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In addition, it’s the elements of unpredictability, spontaneity and the evolution of Phish as a band over the hull of thirty-plus years that has keeps fans coming back and that Fauth so cleverly crafts into The Ashakiran Tape. “Phish is an evolving thing, and we keep evolving as fans, too,” Fauth explains. “On the one hand, we have this long shared  history and deep personal relationships with songs and so forth, but at the same time…you want to try and enjoy each show fresh. When you get stuck wanting Phish to do a certain thing, you’re probably going to be disappointed.”

“I think of Phish as kind of a cosmic mystery. They have so many styles and registers that you never know exactly what kind of band you’re going to get on any given night, and one reason I keep coming back is that I enjoy this not-knowing. So here’s the corny answer after all: I get the most out of a show when I let go of all my expectations and just listen and dance as hard as I can. It puts you in touch with the present, and that’s a gift.”

Enjoy a small excerpt from The Ashakiran Tape below:

Em gave all three of them a dirty look from the living room couch when they stumbled in.

“What the fuck?” she mouthed to him, more conspiratorial than angry.

“Long story,” Q said. “Show was pretty good, but — “ he waved his hand at Jon and Sara, who were admiring a poster showing details of the mosaics at St. Mark’s Basilica in Venice. The intricate patterns used to fascinate him back in the day but it had long since become just another thing hanging on his wall.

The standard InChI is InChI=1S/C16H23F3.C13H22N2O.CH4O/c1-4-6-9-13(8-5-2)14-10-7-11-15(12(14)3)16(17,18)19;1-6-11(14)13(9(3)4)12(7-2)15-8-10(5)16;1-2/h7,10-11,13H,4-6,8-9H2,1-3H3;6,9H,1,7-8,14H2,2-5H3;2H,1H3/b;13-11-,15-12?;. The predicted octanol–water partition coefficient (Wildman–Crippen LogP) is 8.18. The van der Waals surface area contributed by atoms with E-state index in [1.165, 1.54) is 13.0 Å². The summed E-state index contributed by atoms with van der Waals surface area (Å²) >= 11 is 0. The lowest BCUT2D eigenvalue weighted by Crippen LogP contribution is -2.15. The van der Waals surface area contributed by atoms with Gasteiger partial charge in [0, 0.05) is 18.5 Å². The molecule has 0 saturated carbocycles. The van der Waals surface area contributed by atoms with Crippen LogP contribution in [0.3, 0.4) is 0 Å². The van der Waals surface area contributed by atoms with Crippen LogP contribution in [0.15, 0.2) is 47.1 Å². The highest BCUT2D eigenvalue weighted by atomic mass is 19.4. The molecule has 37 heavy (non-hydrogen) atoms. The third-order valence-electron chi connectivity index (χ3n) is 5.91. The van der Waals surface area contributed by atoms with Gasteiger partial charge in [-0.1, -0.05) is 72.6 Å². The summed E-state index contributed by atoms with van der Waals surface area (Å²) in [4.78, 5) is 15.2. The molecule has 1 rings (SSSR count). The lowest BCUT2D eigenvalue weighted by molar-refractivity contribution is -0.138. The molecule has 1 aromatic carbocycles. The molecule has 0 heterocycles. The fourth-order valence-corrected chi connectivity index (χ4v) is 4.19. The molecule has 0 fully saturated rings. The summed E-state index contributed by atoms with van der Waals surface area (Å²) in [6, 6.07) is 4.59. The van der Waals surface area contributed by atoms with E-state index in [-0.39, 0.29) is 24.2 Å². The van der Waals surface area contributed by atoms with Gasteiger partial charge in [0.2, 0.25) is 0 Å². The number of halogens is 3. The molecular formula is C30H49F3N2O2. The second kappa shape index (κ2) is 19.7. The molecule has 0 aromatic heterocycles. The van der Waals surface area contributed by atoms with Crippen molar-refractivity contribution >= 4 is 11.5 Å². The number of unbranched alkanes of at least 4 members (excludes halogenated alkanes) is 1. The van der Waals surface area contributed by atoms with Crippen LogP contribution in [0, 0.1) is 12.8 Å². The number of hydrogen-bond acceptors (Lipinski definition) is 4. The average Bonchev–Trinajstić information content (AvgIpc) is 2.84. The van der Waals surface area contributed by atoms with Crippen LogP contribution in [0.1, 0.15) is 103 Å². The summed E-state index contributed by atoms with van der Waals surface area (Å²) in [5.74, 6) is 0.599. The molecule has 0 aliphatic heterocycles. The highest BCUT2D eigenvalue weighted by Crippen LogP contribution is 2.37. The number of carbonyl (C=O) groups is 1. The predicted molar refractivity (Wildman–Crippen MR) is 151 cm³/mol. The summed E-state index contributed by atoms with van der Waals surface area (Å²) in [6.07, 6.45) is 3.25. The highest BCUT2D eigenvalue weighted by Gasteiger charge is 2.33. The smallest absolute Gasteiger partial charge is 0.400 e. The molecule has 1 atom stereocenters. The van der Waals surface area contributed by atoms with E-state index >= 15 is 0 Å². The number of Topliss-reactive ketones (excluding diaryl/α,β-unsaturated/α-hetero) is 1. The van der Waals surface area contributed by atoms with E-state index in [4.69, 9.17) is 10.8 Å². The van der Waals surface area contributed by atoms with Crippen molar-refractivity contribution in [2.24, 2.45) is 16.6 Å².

“Yes?” Em was waiting for him to finish his sentence.

“Well — they got into a fight, took a bunch of acid, missed the second set, and got their phone stolen, along with our tickets for Friday night. So there’s that.”

In the car, Sara had managed to log into Jon’s email account on her phone and found that the tickets had already been deleted — almost certainly after Chuck had forwarded the pdf files to himself.

Em gave Quentin a funny look, and it took him a moment to read it. Em knew that this wasn’t the first time weird shit had happened to him at a show. For most people, Phish was just a good, mind-bending time, a chance to leave everything behind for a while, an opportunity to run away with the circus, meet friends, and give themselves over to the ancient forces of rhythm and ritual. But for Q, it had always been more complicated than that, and that’s what Em’s look was telling him now: this was exactly the kind of trouble she’d asked him to stay away from. Em knew what had happened at Big Cypress, she knew about summer tour ‘95 and Halloween in Atlanta, and he’d even told her about Prague. She’d been there at 2/28/03, and she was right to worry.

Jürgen Fauth’s The Ashakiran Tapes (HEAD CASES Vol. 1) is available now at Amazon here.